The identified product-related review datasets are modeled as a heterogeneous review information network with feature nodes. In order to reflect the final impact of feature weight on the probability of deceptive review, the feature weight calculation algorithm is introduced into the calculation of the probability of the final deceptive degree of the review.

Definition 11 (heterogeneous information network ). A heterogeneous information network is a graph containing types of nodes and types of edges ( or ), defined as , where is a set of all types of nodes and is a collection of all types of edge. Any or belongs to a particular type.

Definition 12 (network mode ). Given a heterogeneous information network graph , we obtain a network pattern graph , in which there exists a mapping relationship from heterogeneous information networks to network patterns , involving the mapping relationship and mapping relationship . The network pattern is a graph defined on a collection of node types and a collection of associated types that describes a new graph structure.

Definition 13 (metapath). The metapath is a path in the network pattern diagram . The corresponding metapaths of the two nodes and in are denoted as . The metapath extends the definition of associations to describe the association between two types of nodes that are not directly connected.

The features extracted from the research on the deceptive reviews are classified into three categories: related features of the review contents, relevant features of the reviewers, and related features of the network resources. The symbolic representations of related concepts and their meanings are illustrated in Table 1.

Table 1: Symbol definition table.

Features of the reviews include the following: the content features of review, the viewpoints features of review, and the metadata features of review. It is impossible to effectively distinguish the deceptive reviews from normal reviews simply by the features of language semantics, such as content features and viewpoints features, because the deceptive reviewers can mimic normal users’ behavior so that they are not easily discoverable. Thus, more effective related features of reviewers are needed. The reviewer related features could be as follows: the feature of the reviewer and the feature of the reviewer’s behavior.

With the comparative analysis, all the extracted features are classified according to four division strategies: the reviewers based on the behavior or semantic and the reviews based on the behavior or semantic. Table 2 shows the distribution of these features of reviews and reviewers.

Table 2: Features extraction in different strategy.

As the range of different features is inconsistent, which brings inconvenience to the measurement of the index, the above features need to be normalized, and the range of each feature is set to be limited to . The larger or smaller the value of different features indicates the abnormal performance.

Theoretically there are infinite examples of metapaths in the network, but we can abandon long metapath instances by selecting the path length [26]. According to the small-world phenomenon [27] and the third-degree influence theory [28], it can be inferred that the metapath with a length greater than 3 reflects a very weak association, so we can consider only the metapath whose path length is not greater than 3. Therefore we select the metapaths as shown in Table 3.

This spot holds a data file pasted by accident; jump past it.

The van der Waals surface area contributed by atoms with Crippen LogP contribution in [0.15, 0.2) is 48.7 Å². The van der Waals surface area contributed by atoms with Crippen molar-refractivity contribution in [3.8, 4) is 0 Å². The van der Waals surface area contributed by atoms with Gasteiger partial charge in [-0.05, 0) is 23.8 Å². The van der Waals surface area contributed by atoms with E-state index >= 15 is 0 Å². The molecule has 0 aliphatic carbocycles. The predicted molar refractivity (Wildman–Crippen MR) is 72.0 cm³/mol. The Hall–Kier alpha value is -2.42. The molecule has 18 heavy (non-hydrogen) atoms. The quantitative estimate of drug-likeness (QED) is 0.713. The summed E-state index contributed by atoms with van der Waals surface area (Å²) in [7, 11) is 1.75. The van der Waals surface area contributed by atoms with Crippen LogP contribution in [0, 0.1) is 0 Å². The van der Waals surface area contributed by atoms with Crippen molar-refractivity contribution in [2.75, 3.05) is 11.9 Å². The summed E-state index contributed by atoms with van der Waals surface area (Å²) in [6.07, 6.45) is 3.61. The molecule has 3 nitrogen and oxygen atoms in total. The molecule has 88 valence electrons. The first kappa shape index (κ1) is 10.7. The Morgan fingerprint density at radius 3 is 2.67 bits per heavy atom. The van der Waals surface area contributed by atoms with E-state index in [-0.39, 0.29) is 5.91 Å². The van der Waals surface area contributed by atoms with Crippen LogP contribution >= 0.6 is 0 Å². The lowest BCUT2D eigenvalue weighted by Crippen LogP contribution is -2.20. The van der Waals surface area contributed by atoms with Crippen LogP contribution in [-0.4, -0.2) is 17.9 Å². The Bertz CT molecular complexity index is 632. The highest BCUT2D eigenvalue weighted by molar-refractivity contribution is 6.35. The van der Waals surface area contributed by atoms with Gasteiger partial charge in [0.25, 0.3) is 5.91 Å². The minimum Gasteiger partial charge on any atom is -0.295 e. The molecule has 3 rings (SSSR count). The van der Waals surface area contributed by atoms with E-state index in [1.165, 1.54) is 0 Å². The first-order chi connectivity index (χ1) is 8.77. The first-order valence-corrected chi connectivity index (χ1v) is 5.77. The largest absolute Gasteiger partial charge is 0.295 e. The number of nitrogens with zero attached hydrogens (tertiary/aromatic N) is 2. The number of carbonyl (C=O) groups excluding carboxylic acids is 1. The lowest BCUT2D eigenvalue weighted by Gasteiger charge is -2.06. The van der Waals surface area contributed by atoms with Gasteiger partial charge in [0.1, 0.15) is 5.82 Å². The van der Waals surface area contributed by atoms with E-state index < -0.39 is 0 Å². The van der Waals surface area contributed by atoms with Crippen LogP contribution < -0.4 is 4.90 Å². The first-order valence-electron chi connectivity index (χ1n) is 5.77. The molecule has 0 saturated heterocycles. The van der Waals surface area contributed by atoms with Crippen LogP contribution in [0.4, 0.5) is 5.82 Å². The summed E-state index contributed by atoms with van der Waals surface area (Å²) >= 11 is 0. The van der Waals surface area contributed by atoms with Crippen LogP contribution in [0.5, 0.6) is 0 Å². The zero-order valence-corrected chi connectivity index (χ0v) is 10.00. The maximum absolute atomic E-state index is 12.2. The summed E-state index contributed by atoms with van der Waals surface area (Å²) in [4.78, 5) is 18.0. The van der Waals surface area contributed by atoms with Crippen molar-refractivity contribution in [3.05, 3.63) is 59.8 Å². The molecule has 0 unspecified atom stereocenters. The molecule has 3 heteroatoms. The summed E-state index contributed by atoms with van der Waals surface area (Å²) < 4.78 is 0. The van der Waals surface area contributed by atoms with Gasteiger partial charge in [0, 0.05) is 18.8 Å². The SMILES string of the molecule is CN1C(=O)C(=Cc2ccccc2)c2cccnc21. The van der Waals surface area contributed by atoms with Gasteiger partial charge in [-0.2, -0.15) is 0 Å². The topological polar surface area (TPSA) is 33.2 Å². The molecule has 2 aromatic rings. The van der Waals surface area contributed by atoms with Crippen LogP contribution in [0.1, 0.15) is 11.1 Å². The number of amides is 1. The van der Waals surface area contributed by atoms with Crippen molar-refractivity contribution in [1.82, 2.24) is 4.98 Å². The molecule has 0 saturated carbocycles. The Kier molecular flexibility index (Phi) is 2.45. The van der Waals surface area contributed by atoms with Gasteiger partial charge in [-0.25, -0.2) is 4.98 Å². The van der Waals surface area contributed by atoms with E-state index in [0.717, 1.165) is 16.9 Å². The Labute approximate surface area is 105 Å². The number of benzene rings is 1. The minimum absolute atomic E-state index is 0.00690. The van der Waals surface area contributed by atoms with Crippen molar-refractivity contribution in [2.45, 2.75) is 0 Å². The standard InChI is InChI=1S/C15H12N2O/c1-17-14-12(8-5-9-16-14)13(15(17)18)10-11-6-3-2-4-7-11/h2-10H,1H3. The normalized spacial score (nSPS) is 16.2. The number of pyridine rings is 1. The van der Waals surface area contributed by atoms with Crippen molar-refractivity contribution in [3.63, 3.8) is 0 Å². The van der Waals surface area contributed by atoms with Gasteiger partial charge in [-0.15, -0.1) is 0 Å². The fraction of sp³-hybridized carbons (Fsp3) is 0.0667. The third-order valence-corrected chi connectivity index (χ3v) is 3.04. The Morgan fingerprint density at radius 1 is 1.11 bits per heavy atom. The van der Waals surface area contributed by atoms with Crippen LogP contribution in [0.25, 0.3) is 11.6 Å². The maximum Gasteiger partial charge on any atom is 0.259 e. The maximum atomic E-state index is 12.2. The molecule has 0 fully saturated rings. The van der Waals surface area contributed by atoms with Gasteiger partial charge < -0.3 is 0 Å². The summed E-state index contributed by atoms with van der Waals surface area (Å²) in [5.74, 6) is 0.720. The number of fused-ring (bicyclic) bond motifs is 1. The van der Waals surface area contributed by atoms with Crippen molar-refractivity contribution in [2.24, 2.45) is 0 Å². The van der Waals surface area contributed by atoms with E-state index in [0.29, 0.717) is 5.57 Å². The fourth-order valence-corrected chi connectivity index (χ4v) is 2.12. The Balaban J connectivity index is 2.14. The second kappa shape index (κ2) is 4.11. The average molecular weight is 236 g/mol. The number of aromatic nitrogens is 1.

Table 3: Metapath results.

4. Our Method

The research on deceptive review detection has mainly focused on improving the accuracy of the results without considering the validity of the test objects. Therefore, we propose a deceptive review detection algorithm based on the target product identification and the metapath feature weight calculation (TM-DRD) for the valid product review dataset. The overall framework is shown in Figure 1.

Figure 1: Framework of TM-DRD.
4.1. AS-TPI Method

In order to identify the target product of deceptive review, we propose a target product identification method based on abnormal score, noted as AS-TPI. The original review dataset is statistically processed in the product scoring stage to obtain each product and its corresponding scoring dataset as input to AS-TPI.

AS-TPI is divided into two parts. The first part is based on the rating score calculation, which statically identifies the product for the number distribution of reviews on each rating level. The second part is based on the estimation of the kernel density to analyze the sudden abnormalities of reviews from the time dimension to dynamically identify the products.

Algorithm 1 is named as StaticTargetProductDetection, the number of reviews on each rating level of the product is counted to obtain , then and , according to the distribution of the number of reviews of the current product with the current rating scale. is calculated by comparing with the result of . According to the Law of Large Numbers, follows a normal distribution. Finally, we set a confidence interval (a significance level) to find the grade difference index that does not satisfy the confidence interval in the normal distribution corresponding to the product grade difference. The pseudocode of static target product detection is shown in Algorithm 1.